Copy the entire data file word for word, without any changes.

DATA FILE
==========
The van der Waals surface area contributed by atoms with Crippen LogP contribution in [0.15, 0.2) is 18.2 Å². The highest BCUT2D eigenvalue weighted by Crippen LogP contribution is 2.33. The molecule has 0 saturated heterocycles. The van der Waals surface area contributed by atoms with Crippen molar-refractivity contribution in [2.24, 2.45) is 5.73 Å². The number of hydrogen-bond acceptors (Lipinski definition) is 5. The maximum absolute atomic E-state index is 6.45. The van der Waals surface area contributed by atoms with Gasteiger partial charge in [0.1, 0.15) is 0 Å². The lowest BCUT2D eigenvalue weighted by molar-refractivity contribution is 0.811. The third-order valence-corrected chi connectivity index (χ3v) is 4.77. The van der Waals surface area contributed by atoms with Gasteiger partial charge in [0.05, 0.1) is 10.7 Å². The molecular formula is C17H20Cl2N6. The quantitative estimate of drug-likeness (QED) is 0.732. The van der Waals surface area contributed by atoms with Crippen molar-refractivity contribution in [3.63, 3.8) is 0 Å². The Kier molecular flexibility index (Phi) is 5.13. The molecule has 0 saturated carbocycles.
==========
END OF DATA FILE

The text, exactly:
The van der Waals surface area contributed by atoms with Crippen LogP contribution in [0.15, 0.2) is 18.2 Å². The highest BCUT2D eigenvalue weighted by Crippen LogP contribution is 2.33. The molecule has 0 saturated heterocycles. The van der Waals surface area contributed by atoms with Crippen molar-refractivity contribution in [2.24, 2.45) is 5.73 Å². The number of hydrogen-bond acceptors (Lipinski definition) is 5. The maximum absolute atomic E-state index is 6.45. The van der Waals surface area contributed by atoms with Gasteiger partial charge in [0.1, 0.15) is 0 Å². The lowest BCUT2D eigenvalue weighted by molar-refractivity contribution is 0.811. The third-order valence-corrected chi connectivity index (χ3v) is 4.77. The van der Waals surface area contributed by atoms with Gasteiger partial charge in [0.05, 0.1) is 10.7 Å². The molecular formula is C17H20Cl2N6. The quantitative estimate of drug-likeness (QED) is 0.732. The van der Waals surface area contributed by atoms with Crippen molar-refractivity contribution in [3.63, 3.8) is 0 Å². The Kier molecular flexibility index (Phi) is 5.13. The molecule has 0 saturated carbocycles.